Kim Montague:

Yeah, well, I have an answer for that, actually.

Pam Harris:

Oh, want to hear it. Okay.

Kim Montague:

Maybe maybe not an answer for what we should call kids, because we should call them our students. But I think a new way to reframe your mind, a new way to consider that I'd like for us to propose is that it has everything to do with experience, everything to do with have you had the experience necessary to build the connections where we are right now in our math class?

Pam Harris:

And to play on that a little bit? Or maybe we should let that soak for just a second? Like, what does Kim mean by that? Let me sort of say the opposite. So the opposite could

be:

are you quick or slow? Like we could sort kids: they're really quick, they're really slow. Is that what means that you can do mathematics? Or is that sort of how we should judge you? Or we could say, "Oh, you're really smart? Or you're really dumb?" Or we could say, "Oh, you really own a lot? Or you or you don't own anything at all?" Or we could say, "Oh, you're really..." we could do the whole learning style thing, which I don't believe in, but, "You're really visual and you're really verbal." And like we could sort of sort kids that way. What are some other ways that people sort kids, Kim. Like not ways that we necessarily believe in but helped me with some other?

Kim Montague:

I don't even love all the words.

Pam Harris:

It's so, well, I don't have any of the words but it's so often it's fast and slow.

Kim Montague:

Yeah.

Pam Harris:

So often, it's based on speed.

Kim Montague:

It's advanced or...

Pam Harris:

Remedial.

Kim Montague:

They're advanced in math, and they need more...

Pam Harris:

It could be RTI. Could be GT, we might call kids GT, and Title One, "The title one kids, oh, those Title One kids." Like this label that we're putting on kids. What does it mean to you? Well, we are pushing back, that all of the

Kim Montague:

Well, I'm suggesting that there are, we ways that we sort of have typically kind of sorted kids. Well, let me just throw out one more I just thought of, we put them on a computer, and they take this stupid test. And then the computer says, "Oh, you need to be challenged. We're going to put you in this high flier group. You don't know what you're doing. And so we're going to put you in the support group." What do they know? Like, what do they know? What do they bring to the table? And then how could we move from there? And what you're suggesting is, what they know, what they own, where they are in the landscape of learning has everything to do with the experiences that they've had, and less to do with how fast they are at it. Or how smart or dumb or all the other things that we don't like all those terms are not helpful. know this. Kids come to school very early, some having more experience academically than others, some more with reading experience than others, some more with math experience, and others.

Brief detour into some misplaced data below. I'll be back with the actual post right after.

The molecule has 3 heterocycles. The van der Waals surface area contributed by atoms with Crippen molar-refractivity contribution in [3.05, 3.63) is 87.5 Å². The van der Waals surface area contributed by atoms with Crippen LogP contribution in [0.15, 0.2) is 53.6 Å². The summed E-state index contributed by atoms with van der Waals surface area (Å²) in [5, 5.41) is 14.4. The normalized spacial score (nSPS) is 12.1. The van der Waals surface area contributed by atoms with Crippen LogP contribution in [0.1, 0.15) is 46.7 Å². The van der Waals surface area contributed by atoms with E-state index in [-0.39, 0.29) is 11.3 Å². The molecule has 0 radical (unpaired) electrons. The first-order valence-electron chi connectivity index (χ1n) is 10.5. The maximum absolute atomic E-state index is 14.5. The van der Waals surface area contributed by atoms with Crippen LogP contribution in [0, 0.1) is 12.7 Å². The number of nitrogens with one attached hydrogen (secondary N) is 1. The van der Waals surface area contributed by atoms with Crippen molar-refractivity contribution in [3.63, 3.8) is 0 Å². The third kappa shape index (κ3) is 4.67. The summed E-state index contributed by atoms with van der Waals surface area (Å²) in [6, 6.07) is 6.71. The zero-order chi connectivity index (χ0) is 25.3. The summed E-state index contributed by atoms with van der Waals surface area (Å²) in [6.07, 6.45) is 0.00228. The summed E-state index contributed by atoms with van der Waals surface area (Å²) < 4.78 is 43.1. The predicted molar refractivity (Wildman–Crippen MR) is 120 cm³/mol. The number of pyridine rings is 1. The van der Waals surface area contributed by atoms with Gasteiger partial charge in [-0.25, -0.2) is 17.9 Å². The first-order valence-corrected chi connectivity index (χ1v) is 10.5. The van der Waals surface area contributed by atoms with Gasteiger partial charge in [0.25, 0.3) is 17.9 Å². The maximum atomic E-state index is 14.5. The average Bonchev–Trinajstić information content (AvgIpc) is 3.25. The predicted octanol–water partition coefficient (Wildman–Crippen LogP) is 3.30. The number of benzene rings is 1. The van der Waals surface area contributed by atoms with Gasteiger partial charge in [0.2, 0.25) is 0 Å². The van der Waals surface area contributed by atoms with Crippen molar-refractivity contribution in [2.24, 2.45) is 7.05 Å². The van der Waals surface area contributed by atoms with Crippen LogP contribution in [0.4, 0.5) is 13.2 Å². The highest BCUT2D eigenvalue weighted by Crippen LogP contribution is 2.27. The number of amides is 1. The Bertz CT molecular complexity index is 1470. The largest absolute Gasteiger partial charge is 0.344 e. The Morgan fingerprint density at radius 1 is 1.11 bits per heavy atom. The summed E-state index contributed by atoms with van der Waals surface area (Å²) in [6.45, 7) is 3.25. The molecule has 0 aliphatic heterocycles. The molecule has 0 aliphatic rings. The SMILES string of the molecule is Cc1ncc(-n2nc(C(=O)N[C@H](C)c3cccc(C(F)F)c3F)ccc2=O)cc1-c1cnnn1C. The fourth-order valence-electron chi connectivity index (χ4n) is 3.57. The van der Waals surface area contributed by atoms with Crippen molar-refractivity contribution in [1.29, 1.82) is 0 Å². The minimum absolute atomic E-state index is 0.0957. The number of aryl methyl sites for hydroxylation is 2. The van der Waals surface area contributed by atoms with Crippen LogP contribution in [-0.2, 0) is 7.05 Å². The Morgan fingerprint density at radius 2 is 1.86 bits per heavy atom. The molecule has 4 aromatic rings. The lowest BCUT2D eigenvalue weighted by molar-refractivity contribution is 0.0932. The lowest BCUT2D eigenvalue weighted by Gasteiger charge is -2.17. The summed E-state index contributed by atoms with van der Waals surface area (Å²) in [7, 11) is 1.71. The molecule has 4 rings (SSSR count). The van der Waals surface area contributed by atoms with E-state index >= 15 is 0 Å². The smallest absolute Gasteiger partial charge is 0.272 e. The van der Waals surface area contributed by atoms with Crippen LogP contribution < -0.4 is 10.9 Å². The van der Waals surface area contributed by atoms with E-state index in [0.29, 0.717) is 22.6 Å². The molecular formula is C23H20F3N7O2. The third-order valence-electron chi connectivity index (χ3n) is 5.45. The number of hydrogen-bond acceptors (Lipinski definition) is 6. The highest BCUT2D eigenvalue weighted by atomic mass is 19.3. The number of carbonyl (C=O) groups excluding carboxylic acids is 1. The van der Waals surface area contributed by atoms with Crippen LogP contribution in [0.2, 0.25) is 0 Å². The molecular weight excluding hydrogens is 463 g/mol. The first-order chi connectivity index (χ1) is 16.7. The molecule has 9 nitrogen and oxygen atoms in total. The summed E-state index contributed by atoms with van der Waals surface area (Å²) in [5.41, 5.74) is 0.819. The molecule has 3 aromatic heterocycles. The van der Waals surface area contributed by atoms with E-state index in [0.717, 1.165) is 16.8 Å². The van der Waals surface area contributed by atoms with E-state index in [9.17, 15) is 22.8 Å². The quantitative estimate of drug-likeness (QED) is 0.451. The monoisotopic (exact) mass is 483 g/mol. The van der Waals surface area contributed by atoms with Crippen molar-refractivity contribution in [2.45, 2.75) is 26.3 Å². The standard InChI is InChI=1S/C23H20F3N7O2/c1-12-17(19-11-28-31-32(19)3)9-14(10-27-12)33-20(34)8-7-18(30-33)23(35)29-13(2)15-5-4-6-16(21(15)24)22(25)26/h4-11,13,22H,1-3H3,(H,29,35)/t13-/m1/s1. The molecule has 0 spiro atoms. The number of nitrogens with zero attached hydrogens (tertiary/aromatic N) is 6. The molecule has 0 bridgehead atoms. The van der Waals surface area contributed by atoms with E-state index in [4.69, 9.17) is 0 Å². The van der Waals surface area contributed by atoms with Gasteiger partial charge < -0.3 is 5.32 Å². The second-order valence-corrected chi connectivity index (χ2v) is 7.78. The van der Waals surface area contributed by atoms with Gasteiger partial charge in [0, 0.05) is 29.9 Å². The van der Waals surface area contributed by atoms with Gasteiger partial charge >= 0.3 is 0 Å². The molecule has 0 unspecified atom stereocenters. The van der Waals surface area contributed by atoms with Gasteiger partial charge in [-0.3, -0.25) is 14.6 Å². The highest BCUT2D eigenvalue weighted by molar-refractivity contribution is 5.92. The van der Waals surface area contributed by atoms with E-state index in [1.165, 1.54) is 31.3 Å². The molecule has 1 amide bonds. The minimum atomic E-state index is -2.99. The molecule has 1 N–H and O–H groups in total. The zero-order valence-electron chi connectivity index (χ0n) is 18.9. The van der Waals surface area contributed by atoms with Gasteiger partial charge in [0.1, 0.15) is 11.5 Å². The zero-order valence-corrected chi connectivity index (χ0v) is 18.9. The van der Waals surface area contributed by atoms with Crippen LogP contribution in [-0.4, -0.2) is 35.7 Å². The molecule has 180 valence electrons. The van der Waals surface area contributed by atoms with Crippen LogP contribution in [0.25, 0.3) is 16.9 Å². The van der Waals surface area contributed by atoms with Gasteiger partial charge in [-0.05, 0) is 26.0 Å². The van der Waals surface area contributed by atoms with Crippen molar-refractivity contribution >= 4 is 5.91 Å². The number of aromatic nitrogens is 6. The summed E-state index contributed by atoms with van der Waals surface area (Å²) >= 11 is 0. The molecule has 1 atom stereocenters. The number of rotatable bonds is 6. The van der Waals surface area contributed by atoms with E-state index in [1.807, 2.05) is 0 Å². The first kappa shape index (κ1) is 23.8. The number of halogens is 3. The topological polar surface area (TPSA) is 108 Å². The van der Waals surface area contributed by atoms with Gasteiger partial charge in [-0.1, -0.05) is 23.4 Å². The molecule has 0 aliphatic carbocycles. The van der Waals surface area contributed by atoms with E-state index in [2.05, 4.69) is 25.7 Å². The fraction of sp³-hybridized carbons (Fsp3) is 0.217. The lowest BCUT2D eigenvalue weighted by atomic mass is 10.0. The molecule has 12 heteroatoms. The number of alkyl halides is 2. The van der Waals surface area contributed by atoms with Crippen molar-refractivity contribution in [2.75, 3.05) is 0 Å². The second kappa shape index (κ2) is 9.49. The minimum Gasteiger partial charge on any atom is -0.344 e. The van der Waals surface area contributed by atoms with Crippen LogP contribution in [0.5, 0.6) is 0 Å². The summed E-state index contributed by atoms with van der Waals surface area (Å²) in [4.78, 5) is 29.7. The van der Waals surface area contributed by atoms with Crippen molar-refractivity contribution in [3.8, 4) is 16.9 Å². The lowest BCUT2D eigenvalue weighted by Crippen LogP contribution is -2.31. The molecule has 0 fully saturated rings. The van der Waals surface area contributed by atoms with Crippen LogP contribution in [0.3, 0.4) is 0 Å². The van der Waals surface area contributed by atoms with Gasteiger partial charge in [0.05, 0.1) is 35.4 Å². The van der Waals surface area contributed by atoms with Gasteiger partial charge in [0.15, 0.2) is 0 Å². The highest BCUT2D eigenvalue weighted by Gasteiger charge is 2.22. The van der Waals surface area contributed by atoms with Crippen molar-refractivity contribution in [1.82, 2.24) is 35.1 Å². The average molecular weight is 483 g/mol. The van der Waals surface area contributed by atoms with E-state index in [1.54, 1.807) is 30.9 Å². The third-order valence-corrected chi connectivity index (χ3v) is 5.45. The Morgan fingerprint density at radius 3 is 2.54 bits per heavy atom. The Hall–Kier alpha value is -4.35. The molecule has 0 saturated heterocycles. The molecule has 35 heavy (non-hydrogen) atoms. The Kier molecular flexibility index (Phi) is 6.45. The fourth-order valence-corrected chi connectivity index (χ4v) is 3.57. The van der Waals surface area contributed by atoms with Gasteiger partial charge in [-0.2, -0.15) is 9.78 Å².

Pam Harris:

Some more with communication experience, where if we have a kid who's only ever, "Heard sit down, shut up, turn it on, turn it off," and have never like engaged in, you know, conversations back and forth. And they've never sort of had discussions where they're asked to justify what they're thinking or, you know, have like, there's some intellectual arguments going on. Like, if kids have never experienced that, then they haven't yet experienced that, as some kids have. It might look like some kids are somehow better than other kids. But, what we are suggesting is in a huge way, it's experience. Have they had the experience necessary to create those connections?

Kim Montague:

And I'll acknowledge that, sometimes kids need more experience than their peer might need. Because they've, listen my own kids. They're my kids. They've been talking math for a very long time. I pick up what they're putting down and I help them make connections, right? This is what I do. They have had...

Pam Harris:

I've done a video of you working with tiny, tiny Luke and Cooper, like back and forth and I'm like loving watching you like helping with their math.

Kim Montague:

They quote unquote, 'do well in math' because they've had somebody in their life, who helps that along, who nudges, who makes connections with them. And they have peers who don't have that experience, who don't have that, you know, opportunity and so that doesn't mean that my kids are better than some other kids. It means they've had more experience. And I think that's, the more I consider it, the more I consider the idea that maybe some just need more experience than others, maybe they just haven't had enough. I'll give you an example if you?

Pam Harris:

Yeah.

Kim Montague:

So my younger son in fourth grade was really amped up about division. And he said, "I'm bad at Division."

Pam Harris:

I remember that.

Kim Montague:

He was so frustrated with division. And like strong multiplication skills, and strong thinking, strong strategies, strong. But his connection was tenuous to division. He really, and he kept saying, "I'm bad at division." And I said, "Don't say that, like, you just need more time." Right? He recently, he's in fifth grade, he recently came home and said, "Like, I'm there, like, I'm, I've got some ideas, I've got some strategies." And I said to him, "Feels to me, like, you just need a little bit more time and experience." And he did, and he acknowledges it. And he looks back on fourth grade him. And he like, says to himself, "Umm, shouldn't have said that." Like, he acknowledges that he just needed to think a little bit longer about some new ideas. And it took him a little bit of time. But here he is. And he has great experiences now and has amazing ideas.

Pam Harris: